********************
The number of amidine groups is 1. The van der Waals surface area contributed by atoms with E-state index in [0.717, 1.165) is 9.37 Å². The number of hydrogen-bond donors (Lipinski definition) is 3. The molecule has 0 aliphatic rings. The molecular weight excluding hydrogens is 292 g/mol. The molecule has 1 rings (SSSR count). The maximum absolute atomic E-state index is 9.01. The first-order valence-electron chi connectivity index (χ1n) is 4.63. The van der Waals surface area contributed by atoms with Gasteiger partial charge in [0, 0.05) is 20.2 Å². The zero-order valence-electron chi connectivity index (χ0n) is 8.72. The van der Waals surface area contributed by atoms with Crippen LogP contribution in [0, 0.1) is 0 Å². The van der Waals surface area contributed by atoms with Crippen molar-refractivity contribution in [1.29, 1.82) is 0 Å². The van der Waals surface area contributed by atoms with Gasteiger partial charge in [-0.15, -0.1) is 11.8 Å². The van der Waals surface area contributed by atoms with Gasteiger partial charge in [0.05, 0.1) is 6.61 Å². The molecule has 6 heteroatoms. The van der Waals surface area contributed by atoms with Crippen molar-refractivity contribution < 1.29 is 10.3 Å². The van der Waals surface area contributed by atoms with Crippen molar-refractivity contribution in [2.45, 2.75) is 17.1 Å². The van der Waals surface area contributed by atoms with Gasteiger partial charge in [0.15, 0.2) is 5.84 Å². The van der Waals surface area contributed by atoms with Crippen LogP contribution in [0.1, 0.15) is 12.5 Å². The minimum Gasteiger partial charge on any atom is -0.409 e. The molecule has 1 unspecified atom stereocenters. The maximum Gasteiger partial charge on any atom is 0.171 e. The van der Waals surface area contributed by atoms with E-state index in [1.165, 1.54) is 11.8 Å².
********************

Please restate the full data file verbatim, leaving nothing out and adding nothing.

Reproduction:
The number of amidine groups is 1. The van der Waals surface area contributed by atoms with E-state index in [0.717, 1.165) is 9.37 Å². The number of hydrogen-bond donors (Lipinski definition) is 3. The molecule has 0 aliphatic rings. The molecular weight excluding hydrogens is 292 g/mol. The molecule has 1 rings (SSSR count). The maximum absolute atomic E-state index is 9.01. The first-order valence-electron chi connectivity index (χ1n) is 4.63. The van der Waals surface area contributed by atoms with Gasteiger partial charge in [0, 0.05) is 20.2 Å². The zero-order valence-electron chi connectivity index (χ0n) is 8.72. The van der Waals surface area contributed by atoms with Crippen LogP contribution in [0, 0.1) is 0 Å². The van der Waals surface area contributed by atoms with Crippen molar-refractivity contribution in [1.29, 1.82) is 0 Å². The van der Waals surface area contributed by atoms with Gasteiger partial charge in [-0.15, -0.1) is 11.8 Å². The van der Waals surface area contributed by atoms with Gasteiger partial charge in [0.05, 0.1) is 6.61 Å². The molecule has 6 heteroatoms. The van der Waals surface area contributed by atoms with Crippen molar-refractivity contribution < 1.29 is 10.3 Å². The van der Waals surface area contributed by atoms with Crippen molar-refractivity contribution in [2.45, 2.75) is 17.1 Å². The van der Waals surface area contributed by atoms with Gasteiger partial charge in [0.15, 0.2) is 5.84 Å². The van der Waals surface area contributed by atoms with Crippen LogP contribution in [0.1, 0.15) is 12.5 Å². The minimum Gasteiger partial charge on any atom is -0.409 e. The molecule has 1 unspecified atom stereocenters. The maximum Gasteiger partial charge on any atom is 0.171 e. The van der Waals surface area contributed by atoms with E-state index in [1.165, 1.54) is 11.8 Å².